As much as 40 percent of a building’s construction budget can go into the project’s mechanical, electrical and plumbing (MEP) systems; a hefty investment that can affect the cost of operating the building in the short and long term. The MEP systems coordinator brings valuable perspective to help steer sound engineering decisions among the project team.
Matt Stringfellow, an MEP systems coordinator at Kraus-Anderson, recently shed some light on how this role adds value to the construction project.
Q: What does the MEP systems coordinator do?
Stringfellow: The MEP coordinator is responsible for assisting with mechanical and electrical design and construction issues from preconstruction through construction, startup, commissioning, occupancy, and warranty. Based on the project complexity and needs, the MEP coordinator may become involved at different times and provide a variety of service levels for a variety of projects. Typically, the key is to be involved early on during preconstruction to help the owner make informed engineering decisions prior to bidding and construction.
The MEP coordinator provides an independent set of eyes from that of the designers and subcontractors to verify and validate the engineering systems decisions. The goal is to make sure that the engineering design decisions/solutions meet the owner’s project-required goals including scope, budget, quality, performance, maintenance, among others. We work closely with the construction project manager, MEP subcontractors, and MEP designers to challenge the scope and budget direction while also trying to add value with suggested alternative solutions. During the construction phase we help track and validate progress and quality of installation, assist with resolution of field issues, and participate in startup/commissioning/warranty activities.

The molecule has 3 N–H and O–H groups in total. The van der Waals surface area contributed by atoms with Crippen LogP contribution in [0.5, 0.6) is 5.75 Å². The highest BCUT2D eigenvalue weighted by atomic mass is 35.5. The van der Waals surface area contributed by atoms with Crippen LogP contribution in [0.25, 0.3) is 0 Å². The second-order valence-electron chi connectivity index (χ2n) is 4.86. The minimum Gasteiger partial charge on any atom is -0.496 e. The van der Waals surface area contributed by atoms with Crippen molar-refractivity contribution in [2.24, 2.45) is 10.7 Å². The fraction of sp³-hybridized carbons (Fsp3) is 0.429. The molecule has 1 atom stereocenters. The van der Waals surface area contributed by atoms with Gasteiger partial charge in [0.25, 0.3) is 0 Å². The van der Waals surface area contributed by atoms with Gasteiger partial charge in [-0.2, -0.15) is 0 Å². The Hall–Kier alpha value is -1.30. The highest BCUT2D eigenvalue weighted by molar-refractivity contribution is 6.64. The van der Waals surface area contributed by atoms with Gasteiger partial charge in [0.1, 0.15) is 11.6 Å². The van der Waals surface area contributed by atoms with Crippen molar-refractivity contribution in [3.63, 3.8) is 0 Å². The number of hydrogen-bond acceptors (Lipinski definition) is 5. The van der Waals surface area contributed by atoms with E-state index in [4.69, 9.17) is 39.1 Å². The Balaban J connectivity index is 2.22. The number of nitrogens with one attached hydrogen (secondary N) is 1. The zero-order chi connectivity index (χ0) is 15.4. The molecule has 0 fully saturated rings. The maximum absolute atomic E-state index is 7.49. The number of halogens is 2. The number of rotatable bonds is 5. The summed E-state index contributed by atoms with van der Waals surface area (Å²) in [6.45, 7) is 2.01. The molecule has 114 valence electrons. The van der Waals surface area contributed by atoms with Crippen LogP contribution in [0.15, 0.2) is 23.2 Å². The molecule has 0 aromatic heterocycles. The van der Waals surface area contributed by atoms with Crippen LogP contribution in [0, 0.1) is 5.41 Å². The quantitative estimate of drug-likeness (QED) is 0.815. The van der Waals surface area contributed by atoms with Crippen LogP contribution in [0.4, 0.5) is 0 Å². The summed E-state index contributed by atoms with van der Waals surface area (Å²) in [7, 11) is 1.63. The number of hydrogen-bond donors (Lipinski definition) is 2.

Q: MEP Systems Coordinator is a role that was not very prevalent a few years ago, but today more and more clients demand that an MEP expert be part of their construction team. Why?
Stringfellow: I recently participated on two project interview teams where, in each case, the owner asked point blank: how do we make sure we are choosing the proper mechanical systems from a long term operation and maintenance perspective; and how do we prevent mechanical problems from occurring? I think there are several reasons for this MEP coordinator trend:
• Owners don’t always fully understand the engineering decisions that need to be made, but they don’t want a repeat of the engineering problems they have had on past projects.